Laxalt has also been recorded spouting “the great replacement” theory, a racist conspiracy with antisemitic undertones.
“Antisemitism is hate, plain and simple,” said Sen. Jacky Rosen, a former synagogue president who became the third Jewish woman to serve in the Senate. “It’s something we all must confront head on, and we cannot allow this behavior or these attitudes to be normalized. Failure to condemn actions like these has allowed them to grow, helping to fuel the antisemitic hate and violence we’ve seen in places like Charlottesville, in Poway, in Pittsburgh, and in Colleyville.”
Rosen was referring to the 2017 Charlottesville, N.C., rally where antisemitic sentiments like “Jews will not replace us” were chanted by participants; the 2018 Tree of Life synagogue shooting in Pittsburg, Penn., that killed 11; the 2019 synagogue shooting in Poway, Calif., where one woman was murdered as she shielded a rabbi; and a standoff in a synagogue in Colleyville, Texas, earlier this year where four hostages were released after 11 hours.
The Anti-Defamation League recorded 36 incidents of antisemitic harassment, vandalism or assault in Nevada in 2021 — an increase from the three prior years, where they recorded 22, 25 and 12 incidents total.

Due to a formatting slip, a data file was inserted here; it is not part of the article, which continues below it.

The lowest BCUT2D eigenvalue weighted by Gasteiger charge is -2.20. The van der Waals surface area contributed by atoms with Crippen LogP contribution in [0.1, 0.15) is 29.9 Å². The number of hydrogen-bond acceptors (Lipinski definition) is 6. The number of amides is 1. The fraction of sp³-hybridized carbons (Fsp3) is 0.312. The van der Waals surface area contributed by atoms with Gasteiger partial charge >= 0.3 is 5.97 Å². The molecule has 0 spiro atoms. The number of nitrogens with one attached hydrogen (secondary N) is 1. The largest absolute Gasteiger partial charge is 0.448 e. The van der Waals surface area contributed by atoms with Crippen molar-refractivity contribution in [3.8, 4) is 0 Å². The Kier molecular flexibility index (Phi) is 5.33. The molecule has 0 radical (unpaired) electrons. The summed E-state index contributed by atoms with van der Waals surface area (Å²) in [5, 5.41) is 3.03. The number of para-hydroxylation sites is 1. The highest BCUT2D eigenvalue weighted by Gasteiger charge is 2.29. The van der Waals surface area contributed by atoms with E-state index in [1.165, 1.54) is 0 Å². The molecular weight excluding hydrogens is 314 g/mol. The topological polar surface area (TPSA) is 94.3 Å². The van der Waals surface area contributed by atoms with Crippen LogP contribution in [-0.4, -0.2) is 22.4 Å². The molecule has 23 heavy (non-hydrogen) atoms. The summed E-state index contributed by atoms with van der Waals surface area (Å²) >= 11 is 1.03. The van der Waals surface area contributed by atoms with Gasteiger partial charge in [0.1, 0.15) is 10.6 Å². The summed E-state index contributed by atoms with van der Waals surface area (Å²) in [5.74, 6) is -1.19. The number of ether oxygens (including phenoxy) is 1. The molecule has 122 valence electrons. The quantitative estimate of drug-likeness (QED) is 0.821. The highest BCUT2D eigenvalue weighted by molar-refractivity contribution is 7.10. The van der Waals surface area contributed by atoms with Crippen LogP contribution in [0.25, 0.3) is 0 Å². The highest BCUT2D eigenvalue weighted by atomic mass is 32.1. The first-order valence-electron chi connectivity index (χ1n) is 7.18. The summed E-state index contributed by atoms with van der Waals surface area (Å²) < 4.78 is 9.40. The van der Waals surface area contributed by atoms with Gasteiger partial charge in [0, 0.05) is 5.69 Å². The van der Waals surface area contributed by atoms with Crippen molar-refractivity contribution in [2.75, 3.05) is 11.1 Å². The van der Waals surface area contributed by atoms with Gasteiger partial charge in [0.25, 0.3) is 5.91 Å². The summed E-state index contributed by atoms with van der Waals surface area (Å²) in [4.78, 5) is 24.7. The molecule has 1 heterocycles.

Clark County Commissioner Michael Naft, who also spoke at the Monday event, said the incidents reported this year include a rabbi receiving a voicemail saying “heil Hitler, gas the Jews” and a man walking into a synonogue and “announcing that shootings happen every single day.” They also include swastikas and antisemitic graffiti in Las Vegas, Henderson, Lake Tahoe, Sparks and Reno.
‘A symptom’ of larger antisemitism
Elliot Malin, a Jewish community leader who works in politics, says he considers Laxalt a friend. He was not involved in the Monday event but has been vocal about antisemitic messaging from both Democratic and Republican political figures.
Malin says Laxalt attended a memorial with him at a Reno-area synagogue after theTree of Life shooting. It was days before the 2018 election — during which Laxalt was running for governor against Democrat Steve Sisolak — but Malin said he made it clear it was not a political event.
Laxalt respected that, says Malin, and showed “real concern” for the grieving community.
Malin sees the Laxalt-Pecjak link as “a symptom” of antisemitism across the greater political community: “That person (Pecjak) felt emboldened to say that.”
Many far-right talking points and conspiracy theories — such as Jewish billionaire George Soros or some “cabal” secretly running things — are steeped in antisemitism, Malin added.
“I don’t think people understand,” says Malin. “It might just be rhetoric — and rhetoric is protected speech, I get it — but it doesn’t make it free from consequences. They should not be legitimizing it because it opens the door for violence and harm. To put it bluntly, it leads to dead Jews.”
Nevada Current is part of States Newsroom, a network of news bureaus supported by grants and a coalition of donors as a 501c(3) public charity. Nevada Current maintains editorial independence. Contact Editor Hugh Jackson for questions: [email protected]. Follow Nevada Current on Facebook and Twitter.